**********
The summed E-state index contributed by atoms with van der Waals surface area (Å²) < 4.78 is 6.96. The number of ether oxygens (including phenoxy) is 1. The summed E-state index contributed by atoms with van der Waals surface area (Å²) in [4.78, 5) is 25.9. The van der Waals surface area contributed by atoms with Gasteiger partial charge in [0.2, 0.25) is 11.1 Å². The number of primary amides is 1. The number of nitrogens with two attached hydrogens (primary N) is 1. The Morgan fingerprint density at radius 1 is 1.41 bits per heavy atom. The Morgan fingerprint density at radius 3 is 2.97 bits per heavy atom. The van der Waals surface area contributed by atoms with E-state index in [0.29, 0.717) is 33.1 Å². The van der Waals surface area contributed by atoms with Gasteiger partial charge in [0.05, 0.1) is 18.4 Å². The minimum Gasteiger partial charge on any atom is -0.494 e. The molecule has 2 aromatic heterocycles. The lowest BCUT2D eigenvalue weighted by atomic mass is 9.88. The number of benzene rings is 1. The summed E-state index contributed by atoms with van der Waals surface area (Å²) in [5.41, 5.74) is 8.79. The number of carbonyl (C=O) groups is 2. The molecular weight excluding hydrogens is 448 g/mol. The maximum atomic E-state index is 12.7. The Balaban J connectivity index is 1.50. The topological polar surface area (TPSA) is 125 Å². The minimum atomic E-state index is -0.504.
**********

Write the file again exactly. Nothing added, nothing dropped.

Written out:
The summed E-state index contributed by atoms with van der Waals surface area (Å²) < 4.78 is 6.96. The number of ether oxygens (including phenoxy) is 1. The summed E-state index contributed by atoms with van der Waals surface area (Å²) in [4.78, 5) is 25.9. The van der Waals surface area contributed by atoms with Gasteiger partial charge in [0.2, 0.25) is 11.1 Å². The number of primary amides is 1. The number of nitrogens with two attached hydrogens (primary N) is 1. The Morgan fingerprint density at radius 1 is 1.41 bits per heavy atom. The Morgan fingerprint density at radius 3 is 2.97 bits per heavy atom. The van der Waals surface area contributed by atoms with E-state index in [0.29, 0.717) is 33.1 Å². The van der Waals surface area contributed by atoms with Gasteiger partial charge in [0.05, 0.1) is 18.4 Å². The minimum Gasteiger partial charge on any atom is -0.494 e. The molecule has 2 aromatic heterocycles. The lowest BCUT2D eigenvalue weighted by atomic mass is 9.88. The number of benzene rings is 1. The summed E-state index contributed by atoms with van der Waals surface area (Å²) in [5.41, 5.74) is 8.79. The number of carbonyl (C=O) groups is 2. The molecular weight excluding hydrogens is 448 g/mol. The maximum atomic E-state index is 12.7. The Balaban J connectivity index is 1.50. The topological polar surface area (TPSA) is 125 Å². The minimum atomic E-state index is -0.504.